The Latest

Events

  1. Texas: Feed-Grain Marketing Workshop, Amarillo, Feb. 10-11

    February 10 @ 8:00 am - March 11 @ 5:00 pm
  2. Georgia: Ag Business Planning Workshop, Glennville, Feb. 11, 18

    February 11 @ 8:00 am - February 18 @ 5:00 pm
  3. Ohio: Agronomy Workshops, Wooster, Feb. 15, 16

    February 15 @ 8:00 am - February 16 @ 8:00 am
  4. Louisiana: Irrigation Management Workshop, Marksville, Feb. 16-17

    February 16 @ 8:00 am - February 17 @ 8:00 am
  5. Tennessee: Irrigation Meeting, Somerville, Feb. 16

    February 16 @ 8:00 am - 5:00 pm
  6. Tennessee: Cotton Focus Meeting, Jackson, Feb. 18

    February 18 @ 8:00 am - 5:00 pm
  7. Illinois: Ag Tech Innovation Summit, Champaign, Feb. 18

    February 18 @ 8:00 am - 5:00 pm
  8. Texas: Oil, Gas Leasing Workshop, College Station, Feb. 22

    February 22 @ 8:00 am - 5:00 pm
  9. Georgia: Required Classroom Trainings for Auxin Herbicide Tolerant Crops

    February 22 @ 8:00 am - March 1 @ 5:00 pm
  10. Arkansas: 6 Spray Clinics in Feb, March

    February 23 @ 8:00 am - March 10 @ 5:00 pm
  11. Texas: Wild Pig Management Workshop, Burnet, Feb. 24

    February 24 @ 8:00 am - 5:00 pm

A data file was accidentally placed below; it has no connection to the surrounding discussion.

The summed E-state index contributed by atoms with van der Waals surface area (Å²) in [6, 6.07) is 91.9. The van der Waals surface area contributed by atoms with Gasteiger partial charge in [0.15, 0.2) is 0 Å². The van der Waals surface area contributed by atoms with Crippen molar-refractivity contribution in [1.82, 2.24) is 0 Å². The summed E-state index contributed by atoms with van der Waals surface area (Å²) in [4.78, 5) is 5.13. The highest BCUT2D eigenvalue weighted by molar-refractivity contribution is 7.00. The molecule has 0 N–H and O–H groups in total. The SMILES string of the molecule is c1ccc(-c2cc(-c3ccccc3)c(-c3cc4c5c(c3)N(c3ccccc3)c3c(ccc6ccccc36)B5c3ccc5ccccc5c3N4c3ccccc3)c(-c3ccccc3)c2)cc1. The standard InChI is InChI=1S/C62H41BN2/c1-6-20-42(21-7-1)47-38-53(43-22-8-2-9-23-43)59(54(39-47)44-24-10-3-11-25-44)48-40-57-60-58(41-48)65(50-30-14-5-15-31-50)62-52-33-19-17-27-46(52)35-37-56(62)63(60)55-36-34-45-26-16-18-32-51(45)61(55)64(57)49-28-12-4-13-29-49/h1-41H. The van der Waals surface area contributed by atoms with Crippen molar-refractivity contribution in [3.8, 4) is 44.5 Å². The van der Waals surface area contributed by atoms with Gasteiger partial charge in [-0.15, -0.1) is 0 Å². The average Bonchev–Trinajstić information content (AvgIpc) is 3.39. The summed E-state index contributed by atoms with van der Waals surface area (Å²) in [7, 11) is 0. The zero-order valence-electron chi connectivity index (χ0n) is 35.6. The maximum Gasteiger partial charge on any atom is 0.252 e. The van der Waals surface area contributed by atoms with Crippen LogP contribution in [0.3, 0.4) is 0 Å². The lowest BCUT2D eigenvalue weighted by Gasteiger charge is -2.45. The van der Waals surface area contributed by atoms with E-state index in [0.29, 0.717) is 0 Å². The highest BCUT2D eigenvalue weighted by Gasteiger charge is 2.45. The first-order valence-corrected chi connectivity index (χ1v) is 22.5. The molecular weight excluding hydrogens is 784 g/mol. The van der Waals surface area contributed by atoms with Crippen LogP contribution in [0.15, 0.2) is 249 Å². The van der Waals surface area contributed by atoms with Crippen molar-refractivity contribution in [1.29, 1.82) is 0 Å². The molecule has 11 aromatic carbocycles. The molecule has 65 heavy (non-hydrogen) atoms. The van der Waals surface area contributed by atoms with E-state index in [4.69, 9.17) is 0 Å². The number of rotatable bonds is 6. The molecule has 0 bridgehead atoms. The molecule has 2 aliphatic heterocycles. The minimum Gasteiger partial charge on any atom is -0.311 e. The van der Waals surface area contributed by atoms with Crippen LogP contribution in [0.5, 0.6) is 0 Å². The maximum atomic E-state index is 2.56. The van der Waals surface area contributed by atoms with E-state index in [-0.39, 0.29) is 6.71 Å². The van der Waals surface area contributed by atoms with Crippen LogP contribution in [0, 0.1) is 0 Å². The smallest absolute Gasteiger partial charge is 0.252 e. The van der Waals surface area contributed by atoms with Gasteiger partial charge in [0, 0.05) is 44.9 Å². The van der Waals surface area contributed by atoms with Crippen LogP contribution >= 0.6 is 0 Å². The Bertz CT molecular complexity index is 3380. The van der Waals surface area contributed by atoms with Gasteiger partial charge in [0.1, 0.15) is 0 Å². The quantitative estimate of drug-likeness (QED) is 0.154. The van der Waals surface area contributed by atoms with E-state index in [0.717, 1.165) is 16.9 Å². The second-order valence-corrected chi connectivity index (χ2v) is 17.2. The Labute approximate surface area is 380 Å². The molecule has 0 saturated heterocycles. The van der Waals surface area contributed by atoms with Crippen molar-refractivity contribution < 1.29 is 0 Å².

12. Mississippi: Ag Waste Disposal Day, Charleston, Feb. 24

    February 24 @ 8:00 am - 5:00 pm
  13. Virginia: USDA Agricultural Outlook Forum, Arlington, Feb. 25-26

    February 25 @ 8:00 am - February 26 @ 5:00 pm
  14. Georgia: Pest Manager Training, Forsyth, Feb. 25

    February 25 @ 8:00 am - 5:00 pm
  15. Tennessee: Winter Row Crop Marketing Meeting, Mason, Feb. 25

    February 25 @ 8:00 am - 5:00 pm
  16. Louisiana: Rice Producer Meeting, Crowley, Feb. 26

    February 26 @ 8:00 am - 5:00 pm
  17. Texas: Rice Technical Working Group, Galveston, March 1-4

    March 1 @ 8:00 am - March 4 @ 8:00 am
  18. Texas: Rice Technical Working Group Conference, Galveston, March 1-4

    March 1 @ 8:00 am - March 4 @ 5:00 pm
  19. Texas: Permian Basin Cotton Conference, Big Spring, March 1

    March 1 @ 8:00 am - 5:00 pm
  20. Kentucky: IPM Training, Princeton, March 2